“Of course! Jane who is anything but plain.” Dan reached over with a balloon sword and tapped her on the head with it. Jane laughed and then stiffened, annoyed that she was amused by his idiotic act. It was probably just relief that he was here to take the kid away that she was feeling.
Dan focused on the little girl. He started calling her various animals and making animal noises. He got her full name from her, Emily Jensen. Jane wasn’t surprised; he had a way about him.
“I can tell fortunes, you want me to tell yours?” he asked Emily. He leaned way over the booth to reach her hand. After making up various absurd predictions, he told her he’d fix her hand up for her. He pulled out a pen and started drawing on her palm, talking to her in his calm amused voice the entire time. Finally he declared her fortune fixed. Jane could see that he’d drawn a cartoon dog on her hand.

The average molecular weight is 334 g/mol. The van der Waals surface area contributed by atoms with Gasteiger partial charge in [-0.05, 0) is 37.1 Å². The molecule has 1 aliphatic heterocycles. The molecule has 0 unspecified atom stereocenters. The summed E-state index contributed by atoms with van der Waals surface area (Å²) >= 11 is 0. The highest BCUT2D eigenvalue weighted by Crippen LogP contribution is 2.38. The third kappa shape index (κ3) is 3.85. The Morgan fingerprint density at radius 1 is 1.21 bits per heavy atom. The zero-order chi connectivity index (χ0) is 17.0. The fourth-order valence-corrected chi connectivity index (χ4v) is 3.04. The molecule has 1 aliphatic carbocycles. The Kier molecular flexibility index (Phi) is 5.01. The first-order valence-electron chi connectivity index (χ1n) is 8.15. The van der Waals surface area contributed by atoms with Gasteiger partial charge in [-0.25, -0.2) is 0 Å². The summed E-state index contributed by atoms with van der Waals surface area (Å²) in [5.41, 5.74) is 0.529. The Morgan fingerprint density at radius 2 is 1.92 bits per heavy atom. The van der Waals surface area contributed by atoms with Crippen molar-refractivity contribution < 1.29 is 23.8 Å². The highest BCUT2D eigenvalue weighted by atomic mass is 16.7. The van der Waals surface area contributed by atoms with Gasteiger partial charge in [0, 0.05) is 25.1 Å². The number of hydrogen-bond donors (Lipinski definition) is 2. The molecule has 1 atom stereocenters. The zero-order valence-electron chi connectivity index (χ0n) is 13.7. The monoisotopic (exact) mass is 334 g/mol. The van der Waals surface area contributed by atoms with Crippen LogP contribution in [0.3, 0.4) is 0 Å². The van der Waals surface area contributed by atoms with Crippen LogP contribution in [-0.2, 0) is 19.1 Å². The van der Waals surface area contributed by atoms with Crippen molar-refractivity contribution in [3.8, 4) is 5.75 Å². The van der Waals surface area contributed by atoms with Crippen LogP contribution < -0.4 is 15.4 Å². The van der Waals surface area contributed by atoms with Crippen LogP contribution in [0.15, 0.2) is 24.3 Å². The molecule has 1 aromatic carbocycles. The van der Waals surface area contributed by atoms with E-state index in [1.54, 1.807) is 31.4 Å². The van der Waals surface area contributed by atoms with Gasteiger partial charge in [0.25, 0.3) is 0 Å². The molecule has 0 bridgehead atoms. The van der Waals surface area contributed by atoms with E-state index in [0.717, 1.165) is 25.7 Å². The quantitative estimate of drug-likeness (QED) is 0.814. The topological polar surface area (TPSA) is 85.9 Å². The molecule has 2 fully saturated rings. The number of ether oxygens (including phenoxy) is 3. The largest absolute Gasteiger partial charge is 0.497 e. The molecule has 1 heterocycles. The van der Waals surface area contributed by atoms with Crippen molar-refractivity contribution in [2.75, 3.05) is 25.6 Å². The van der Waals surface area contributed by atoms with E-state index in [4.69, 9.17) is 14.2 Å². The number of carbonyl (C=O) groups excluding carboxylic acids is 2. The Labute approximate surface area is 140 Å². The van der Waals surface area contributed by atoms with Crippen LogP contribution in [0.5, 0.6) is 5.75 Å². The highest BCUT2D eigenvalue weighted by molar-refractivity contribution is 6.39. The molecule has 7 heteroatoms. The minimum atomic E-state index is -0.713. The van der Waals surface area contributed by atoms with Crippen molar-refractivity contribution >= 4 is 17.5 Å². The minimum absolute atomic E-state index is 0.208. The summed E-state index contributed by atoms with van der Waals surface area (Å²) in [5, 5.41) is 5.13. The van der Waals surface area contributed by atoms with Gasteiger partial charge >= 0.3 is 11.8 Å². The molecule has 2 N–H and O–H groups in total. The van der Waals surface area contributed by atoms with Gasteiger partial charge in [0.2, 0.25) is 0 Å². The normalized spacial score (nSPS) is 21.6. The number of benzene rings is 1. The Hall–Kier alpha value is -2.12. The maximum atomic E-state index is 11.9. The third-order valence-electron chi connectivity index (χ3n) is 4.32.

“Now you’ll have a puppy in your future,” he said.
“Do Jane’s! Tell Jane’s fortune!” the girl squealed.
Jane let Dan tug her arm. She felt his pen tickle her palm as he prognosticated.
“A very long life line, good, very good. And a deep heart line, always like to see that. But what’s this?” he said.
“What?” she said.
“Your love line. It’s incomplete. Don’t panic, Jane, it can be fixed.”
Dan drew something on her hand. When he was finished, he closed her fingers over her palm. Jane pulled her arm back off the table. She supposed he had drawn a cartoon in her hand. She’d check later.